Siwa is a magical and otherwordly place, but also one that is full of contradictions.
- The town seems to be stuck in chronological limbo. While welcoming tourists from all around the world, the culture is heavily tribal, the people still speak a very traditional language. Siwans, at least those we talked to, considered themselves Siwi first, then Egyptian. They made jokes about people in Cairo and poked fun at our hoity-toity lives in Alexandria. The average family appears to be very big; Zait was one of 6, Aadil one of 14. They told us about a man in town who had 32 kids by 3 women, as polygamy is still practiced in Siwa.
- Siwa is the most conservative and traditional place we have visited in a cultural sense, but in a personal sense it felt the most open. While the children play outside and men run businesses and participate in public life, the women are shuttered away from public life. The adolescent girls wear hijab, some other women niqab, but the traditional outfit for women of marriageable age is the milaya, a big embroidered cloth that covers the entire body from head to toe (usually light blue with dark blue trim) and a black veil covering the face and the front of the body. The effect is jarring—they reminded us of the Ringraiths from Lord of the Rings. It would be impossible to recognize someone by sight alone and to me that feels like an objectification of women in itself—they all look the same, so it’s easy to imagine that that uniform image could extend to their personalities in the eyes of local men. However, we (as white foreign women) were treated like human beings, better on average than all of the other places we have visited. Nobody stared at us obviously, nobody called out to us, nobody bothered us, really. We could talk with men and there wasn’t really an issue. It was a strange place to be in, talking with the men as equals, but then watching the local women out on the street under the hand of these restrictions. One very telling moment happened toward the end of our time in Siwa. We were heading to Zait’s house to see off two of his Dutch friends, when we found a donkey cart blocking their way under a lamppost. It was only after Zait got out of the car that I noticed the woman (in a milaya) sitting in the back of the cart. Without saying a word to her, Zait pulled the donkey over and cleared the way. The woman might as well have been another sack of potatoes, she was so visibly invisible.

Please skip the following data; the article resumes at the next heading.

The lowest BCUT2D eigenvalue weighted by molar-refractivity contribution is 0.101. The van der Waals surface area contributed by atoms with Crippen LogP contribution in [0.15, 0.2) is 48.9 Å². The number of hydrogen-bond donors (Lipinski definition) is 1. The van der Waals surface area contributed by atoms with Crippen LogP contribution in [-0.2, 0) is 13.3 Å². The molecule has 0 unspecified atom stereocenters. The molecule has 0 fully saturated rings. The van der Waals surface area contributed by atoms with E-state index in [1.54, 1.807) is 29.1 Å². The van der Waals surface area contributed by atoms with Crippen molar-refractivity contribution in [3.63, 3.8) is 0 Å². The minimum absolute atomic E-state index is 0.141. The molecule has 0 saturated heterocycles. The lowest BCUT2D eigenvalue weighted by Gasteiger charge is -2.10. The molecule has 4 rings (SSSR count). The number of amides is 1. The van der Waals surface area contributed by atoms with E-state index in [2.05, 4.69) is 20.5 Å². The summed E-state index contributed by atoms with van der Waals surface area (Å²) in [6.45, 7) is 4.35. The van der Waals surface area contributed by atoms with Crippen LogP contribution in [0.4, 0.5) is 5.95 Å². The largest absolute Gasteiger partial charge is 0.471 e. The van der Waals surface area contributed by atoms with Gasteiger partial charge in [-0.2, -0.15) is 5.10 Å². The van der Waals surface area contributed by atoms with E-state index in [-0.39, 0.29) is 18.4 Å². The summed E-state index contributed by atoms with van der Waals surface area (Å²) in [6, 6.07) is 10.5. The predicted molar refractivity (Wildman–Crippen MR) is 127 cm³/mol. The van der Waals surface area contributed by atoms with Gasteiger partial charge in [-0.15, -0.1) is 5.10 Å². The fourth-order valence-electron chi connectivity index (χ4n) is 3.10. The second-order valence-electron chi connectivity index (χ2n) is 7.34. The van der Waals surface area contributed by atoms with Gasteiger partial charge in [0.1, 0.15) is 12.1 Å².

- Zait is a Muslim, but also claimed to be a healer with special powers and had gone to massage school in Alexandria. He claimed that he could see treasure underground or tell people where water was in the desert, but he doesn’t use these powers for just anybody. He said he knew special remedies for ailments and even showed us a bag of herbs to be brewed into tea that he had prepared for one of his foreign friends who has cancer. He cursed, smoked, drank, even brewed his own date alcohol, and admitted to smoking hashish (weed). But he also prayed regularly.
- Even though Siwa has maintained a fierce independence for centuries, the traditional lifestyle is being commercialized for tourists. The Bedouin camps set up by safaris, the camel treks through the desert, the emphasis on traditional things from food at restaurants to the crafts on display all gave me this sickly feeling that we were in the middle of a living, breathing museum. Part of it is nice, that Siwi culture might be preserved in such a way, but I worry that the tourism industry whittles away the authenticity and liveability of the traditional Siwi lifestyle. If everything is for show, will Siwans lose track of what is really their culture over what is dramatized for tourists? This question could be synthesized through the poetic history of Shali fortress. Shali fortress, which is in the middle of town, was built in the 12th century, originally housing a thriving village with enough living space for 700 people at a time. It held off centuries of attackers and in
vaders, but when heavy rains came in 1930 and 1985, the fortress began melting! Why? It was constructed out of karsheef–salt, clay, and fine sand cut from the edges of salt lakes and formed into blocks. Three days of rain did more damage than Bedouin raids, war, and century-upon-century of inhabitants. I see the tourist industry possibly inflicting the same damage upon local culture. When the flood of foreigners come into town, the locals stop living the traditional way simply because it is traditional and start living it as a sort of circus act. In that way, the ancient culture, like the salt blocks cut of local earth, is melted away and filled in by a stilted and dramatized version, like the inauthentic (but lasting) concrete and plaster used to hold the fortress together today. In that way, the ancient culture becomes locked into one archetype, as opposed to maintaining an organically-developing life of its own.